First Reaction: Linkin Park – "The Hunting Party"
Fri, 30 May 2014 08:11:47
Linkin Park deliver a new kind of heavy on The Hunting Party. Now, this isn't simply a retread of their first two classics Hybrid Theory and Meteora. No, it's actually fiercer, fierier, and more fluid. This is a band sharpened by years of experience on the road and five previous studio albums. These are men on a mission. Mind you, they succeed with flying colors too, redefining what heavy can mean in the process as all timeless hard rock records should.
"Keys to the Kingdom" begins with a warbling and warped scream from Chester Bennington before galloping into a distinct deadly Brad Delson six-string crescendo. Rob Bourdon bashes out a bruising groove like his life depends on it, while Dave "Phoenix" Farrell deftly throws down on the bass punctuated by Joe Hahn's electronic wizardry. Mike Shinoda drops his signature fire as all of the elements forge together into a teeth kicking opening anthem a propos for any festival worldwide.
The pummeling continues on "All for Nothing" with a little help from Helmet's Page Hamilton. A towering wall of distortion can barely contain Bennington's feral howl, and everything punches with undeniable potency. The first single "Guilty All the Same" enlists an incendiary verse from Rakim, while Shinoda and Bennington fire back and forth punishingly. Airy and atmospheric, a minute-long interlude "The Summoning" sets the stage for the band's most explosive salvo to date, "War". Gnashing punk grit clashes with cybernetic thrash for a two-minute onslaught fortified by impressive soloing from Delson—who truly steps into the spotlight on this album as a modern guitar god. Bennington's screams pierce in the best way possible as well. Shinoda grabs the mic again on "Wastelands", lyrically lighting up some of his best verses since "Nobody's Listening", while the single "Until It's Gone" functions as a bombastic and booming call-to-arms.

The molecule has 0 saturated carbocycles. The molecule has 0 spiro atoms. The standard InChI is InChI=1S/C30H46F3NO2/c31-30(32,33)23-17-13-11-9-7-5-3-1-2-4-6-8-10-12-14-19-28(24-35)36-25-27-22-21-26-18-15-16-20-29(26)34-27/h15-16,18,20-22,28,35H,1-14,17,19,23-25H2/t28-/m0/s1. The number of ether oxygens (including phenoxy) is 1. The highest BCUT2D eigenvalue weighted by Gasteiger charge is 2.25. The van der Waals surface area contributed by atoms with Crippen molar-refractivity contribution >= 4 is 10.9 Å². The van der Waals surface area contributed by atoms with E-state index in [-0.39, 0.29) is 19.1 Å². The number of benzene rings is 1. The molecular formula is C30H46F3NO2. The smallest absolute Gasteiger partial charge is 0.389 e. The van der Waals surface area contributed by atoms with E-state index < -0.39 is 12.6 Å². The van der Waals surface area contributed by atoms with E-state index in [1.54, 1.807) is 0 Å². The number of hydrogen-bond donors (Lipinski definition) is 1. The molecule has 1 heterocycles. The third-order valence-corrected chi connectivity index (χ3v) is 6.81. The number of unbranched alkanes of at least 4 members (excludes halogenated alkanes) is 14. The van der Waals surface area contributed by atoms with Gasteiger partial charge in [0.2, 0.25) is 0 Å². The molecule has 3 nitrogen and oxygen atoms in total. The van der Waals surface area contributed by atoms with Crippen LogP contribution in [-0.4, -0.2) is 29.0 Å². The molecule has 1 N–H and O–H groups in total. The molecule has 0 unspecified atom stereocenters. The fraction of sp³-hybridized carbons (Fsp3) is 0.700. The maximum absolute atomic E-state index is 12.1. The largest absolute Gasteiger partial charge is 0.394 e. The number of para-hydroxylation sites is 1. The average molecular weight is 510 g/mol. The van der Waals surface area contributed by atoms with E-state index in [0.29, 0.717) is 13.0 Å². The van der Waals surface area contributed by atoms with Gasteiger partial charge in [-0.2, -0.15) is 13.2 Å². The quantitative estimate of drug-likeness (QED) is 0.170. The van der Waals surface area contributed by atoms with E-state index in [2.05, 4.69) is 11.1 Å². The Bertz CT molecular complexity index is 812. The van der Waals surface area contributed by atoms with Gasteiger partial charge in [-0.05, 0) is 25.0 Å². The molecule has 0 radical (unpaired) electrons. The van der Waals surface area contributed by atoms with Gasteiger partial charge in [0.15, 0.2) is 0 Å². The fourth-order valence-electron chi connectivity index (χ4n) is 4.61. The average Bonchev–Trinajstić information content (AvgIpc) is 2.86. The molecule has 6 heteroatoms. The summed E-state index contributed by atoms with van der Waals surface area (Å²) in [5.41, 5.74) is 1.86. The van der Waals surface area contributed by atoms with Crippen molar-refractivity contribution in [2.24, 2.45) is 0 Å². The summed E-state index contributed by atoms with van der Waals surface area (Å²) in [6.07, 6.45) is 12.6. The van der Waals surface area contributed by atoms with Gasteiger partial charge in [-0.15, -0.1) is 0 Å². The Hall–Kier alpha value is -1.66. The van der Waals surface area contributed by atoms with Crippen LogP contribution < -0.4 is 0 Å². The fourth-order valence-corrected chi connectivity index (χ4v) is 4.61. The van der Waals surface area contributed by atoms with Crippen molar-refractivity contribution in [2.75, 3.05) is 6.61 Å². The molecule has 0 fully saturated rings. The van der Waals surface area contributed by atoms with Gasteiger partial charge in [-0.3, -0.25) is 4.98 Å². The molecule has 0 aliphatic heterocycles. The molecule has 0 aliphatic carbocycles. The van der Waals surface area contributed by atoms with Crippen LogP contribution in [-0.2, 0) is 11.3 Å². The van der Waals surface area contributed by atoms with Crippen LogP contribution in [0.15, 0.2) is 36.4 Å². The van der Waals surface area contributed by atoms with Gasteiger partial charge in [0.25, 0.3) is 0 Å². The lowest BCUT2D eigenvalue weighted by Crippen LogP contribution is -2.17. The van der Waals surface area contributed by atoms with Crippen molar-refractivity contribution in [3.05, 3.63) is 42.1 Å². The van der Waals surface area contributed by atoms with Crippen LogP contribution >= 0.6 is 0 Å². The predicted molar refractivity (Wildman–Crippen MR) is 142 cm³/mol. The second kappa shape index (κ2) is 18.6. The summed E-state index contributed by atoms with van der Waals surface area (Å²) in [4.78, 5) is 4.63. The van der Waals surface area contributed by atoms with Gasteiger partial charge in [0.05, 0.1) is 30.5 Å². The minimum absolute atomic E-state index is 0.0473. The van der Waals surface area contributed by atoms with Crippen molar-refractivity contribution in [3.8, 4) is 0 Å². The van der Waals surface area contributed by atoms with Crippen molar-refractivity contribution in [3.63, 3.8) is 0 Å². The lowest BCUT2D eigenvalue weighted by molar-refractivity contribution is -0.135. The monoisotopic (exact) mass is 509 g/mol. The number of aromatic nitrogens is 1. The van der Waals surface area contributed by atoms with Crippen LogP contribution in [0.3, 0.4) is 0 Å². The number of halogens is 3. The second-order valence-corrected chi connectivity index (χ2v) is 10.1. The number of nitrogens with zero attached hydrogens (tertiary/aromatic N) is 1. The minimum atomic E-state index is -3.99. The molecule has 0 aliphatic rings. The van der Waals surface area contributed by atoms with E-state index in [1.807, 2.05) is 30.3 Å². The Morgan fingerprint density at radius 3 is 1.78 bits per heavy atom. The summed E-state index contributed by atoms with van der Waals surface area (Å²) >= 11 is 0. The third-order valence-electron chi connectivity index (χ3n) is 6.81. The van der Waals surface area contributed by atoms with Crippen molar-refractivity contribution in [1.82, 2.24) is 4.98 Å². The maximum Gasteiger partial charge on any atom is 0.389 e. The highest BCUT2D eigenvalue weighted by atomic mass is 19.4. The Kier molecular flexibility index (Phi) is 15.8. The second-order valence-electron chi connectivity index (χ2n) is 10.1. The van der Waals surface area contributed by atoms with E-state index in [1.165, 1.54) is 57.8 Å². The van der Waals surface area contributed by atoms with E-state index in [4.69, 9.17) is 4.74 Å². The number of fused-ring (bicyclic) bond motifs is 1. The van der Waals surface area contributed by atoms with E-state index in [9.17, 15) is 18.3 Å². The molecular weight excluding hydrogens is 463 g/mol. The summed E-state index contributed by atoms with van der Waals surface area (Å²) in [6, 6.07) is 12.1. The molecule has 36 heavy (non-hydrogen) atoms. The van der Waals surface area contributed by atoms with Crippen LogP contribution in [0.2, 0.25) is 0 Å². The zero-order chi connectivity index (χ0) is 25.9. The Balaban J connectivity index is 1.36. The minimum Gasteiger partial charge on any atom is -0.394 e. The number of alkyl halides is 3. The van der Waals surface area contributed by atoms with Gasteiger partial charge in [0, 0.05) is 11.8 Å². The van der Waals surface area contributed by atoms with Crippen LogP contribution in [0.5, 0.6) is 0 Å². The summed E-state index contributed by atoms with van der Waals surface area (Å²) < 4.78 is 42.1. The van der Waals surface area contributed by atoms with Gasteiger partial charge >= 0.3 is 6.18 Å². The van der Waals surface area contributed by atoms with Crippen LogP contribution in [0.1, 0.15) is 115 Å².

Another standout, "Rebellion", sees Linkin Park team up with System of a Down shredder and singer Daron Malakian. He provides a distinct Middle Eastern groove as everybody teams up on a united vocal that's powerful enough to incite revolution. This is a special moment as it codifies the lasting power of the turn-of-the-century rock scene which spawned both groups. One more legend, Mr. Tom Morello pf Rage Against the Machine lends some mind-bending fretwork to "Drawbar", an entrancing instrumental emblematic of their diversity.
"Final Masquerade" should serve as the soundtrack to a film's climax it's so cinematic and chilling. Once again, the boys expand their songwriting seamlessly, drawing true emotion from this moment. However, "A Line in the Sand" is their most epic cut to date teetering between subtle balladry and volatile vocal explosions to a backdrop of instrumental intricacy.
Linkin Park promised a heavy record. Not only did they make good on that process, but they also changed the game in the process. This isn't just a party for longtime fans and heavy music lovers everywhere, it's one of the best albums of the year.
What's your favorite Linkin Park song? Are you excited for The Hunting Party on June 17?
Pre-order on the band's official site here!